Like Rod, I was initially underwhelmed with the iPad’s launch. I’ve since had a couple of days to reflect and read some of the commentary and I’m cutting it a little more slack. I also suspect its tepid 8 marks out of 10 reception in some quarters had much to do with the unbelievable amount of hype that preceded its unveiling – nothing could ever live up to that.
But what’s most interesting about the arrival of the iPad is the notion that it marks the beginning of – or rather, more an inflection point on – a splintering move away from the thirty-year-old PC paradigm. Not so much in respect of physical form factor as tablet style computers are patently not new, but more in terms of purpose. Some have hailed the iPad’s arrival as the death-knell of the PC, but I’m not so sure.
It gets really interesting when you get on board with the notion that personal productivity – the PC’s raison d’être – now has a sibling which I have given the somewhat cheesy label; personal consumptivity.The PC’s core value proposition was that it was an amazing boon to personal productivity, and indeed it remains so today. But building tools whether they be hardware devices or software applications with the aim of augmenting personal productivity tends to result in things which are optimised for such tasks. Devices with keyboards, highly flexible multi-tasking operating systems and ways of describing and organising content that align with our physical workspaces.
Fifteen years ago Windows 95 and the tens of thousands of applications it enabled marked a massive leap forward in personal productivity, just at a time when consumable information began to become almost infinitely and freely abundant thanks to the web. And with the web hastily retro-fitted and then more elegantly embraced in more recent iterations of the PC, the classic personal computer has been the single form factor most of us have consumed this recent avalanche of information upon. Indeed, we can’t bear to use a PC without an internet connection today.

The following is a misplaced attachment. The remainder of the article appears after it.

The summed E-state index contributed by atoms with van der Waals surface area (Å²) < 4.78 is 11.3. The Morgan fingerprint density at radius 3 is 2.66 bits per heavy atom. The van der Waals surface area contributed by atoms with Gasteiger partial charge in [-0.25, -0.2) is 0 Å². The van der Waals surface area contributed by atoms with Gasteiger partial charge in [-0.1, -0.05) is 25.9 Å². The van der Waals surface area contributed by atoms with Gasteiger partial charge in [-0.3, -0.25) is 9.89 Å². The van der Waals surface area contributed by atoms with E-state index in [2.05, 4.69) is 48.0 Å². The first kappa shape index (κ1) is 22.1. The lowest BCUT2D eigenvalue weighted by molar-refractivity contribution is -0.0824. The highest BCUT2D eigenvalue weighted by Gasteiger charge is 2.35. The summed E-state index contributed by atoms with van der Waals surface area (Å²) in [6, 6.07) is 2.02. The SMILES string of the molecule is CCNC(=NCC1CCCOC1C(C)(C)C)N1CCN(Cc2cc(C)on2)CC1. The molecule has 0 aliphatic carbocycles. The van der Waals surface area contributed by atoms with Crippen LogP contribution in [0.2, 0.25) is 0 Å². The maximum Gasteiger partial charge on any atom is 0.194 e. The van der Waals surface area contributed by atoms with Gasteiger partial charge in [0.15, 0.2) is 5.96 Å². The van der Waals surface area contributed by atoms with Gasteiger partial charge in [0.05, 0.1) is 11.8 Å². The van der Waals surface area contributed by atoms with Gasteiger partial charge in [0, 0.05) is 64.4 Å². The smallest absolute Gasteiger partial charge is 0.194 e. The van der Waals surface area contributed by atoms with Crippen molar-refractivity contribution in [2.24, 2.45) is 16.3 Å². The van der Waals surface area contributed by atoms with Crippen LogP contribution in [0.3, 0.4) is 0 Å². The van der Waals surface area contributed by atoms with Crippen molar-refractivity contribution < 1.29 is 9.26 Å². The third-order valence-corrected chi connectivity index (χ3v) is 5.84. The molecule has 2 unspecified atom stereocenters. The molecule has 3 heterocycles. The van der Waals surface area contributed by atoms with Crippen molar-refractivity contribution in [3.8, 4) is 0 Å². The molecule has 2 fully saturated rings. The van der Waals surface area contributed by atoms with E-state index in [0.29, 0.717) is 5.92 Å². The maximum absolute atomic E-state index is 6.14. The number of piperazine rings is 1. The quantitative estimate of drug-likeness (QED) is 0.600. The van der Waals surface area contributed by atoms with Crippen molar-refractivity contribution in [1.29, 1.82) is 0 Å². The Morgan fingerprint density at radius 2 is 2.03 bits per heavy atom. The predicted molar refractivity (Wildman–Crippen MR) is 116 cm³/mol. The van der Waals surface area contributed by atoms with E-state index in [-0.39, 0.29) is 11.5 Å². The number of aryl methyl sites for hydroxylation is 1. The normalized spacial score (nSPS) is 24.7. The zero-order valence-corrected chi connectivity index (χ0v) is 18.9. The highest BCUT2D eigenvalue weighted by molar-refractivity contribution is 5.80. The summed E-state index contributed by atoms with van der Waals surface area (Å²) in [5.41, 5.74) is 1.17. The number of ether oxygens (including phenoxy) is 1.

However I suspect devices like the iPad and the iPhone before it throw light on an emerging division between devices that are used for productivity – making things – and those used principally for consuming. Whereas previously we had no choice but to use a variant of the universal PC form factor for either production or consumption, we now have a choice.
I attempted to illustrate the rather questionable logic of my argument in this diagram…
A full travel QWERTY keyboard, numerous expansion ports, meagre battery life and sheer heft are all unwelcome ballast when all you want to do is surf, view, read or listen to stuff. Conversely, if you spend 12 hours a day building software applications, working with complex spreadsheets or writing a column for a newspaper then you don’t want a smartphone or tablet computing experience anytime soon.
So, counter to what some pundits are claiming, I suspect that some people will always need something like the PC form factor or at least a future descendant of it, but it will be very interesting to see where the emerging consumption branch will carry us and how this might change the way we manage and run our personal and working lives.
The tough question is; will we ever see a holy grail device that can combine both optimal production and consumption or will this new division be a permanent one?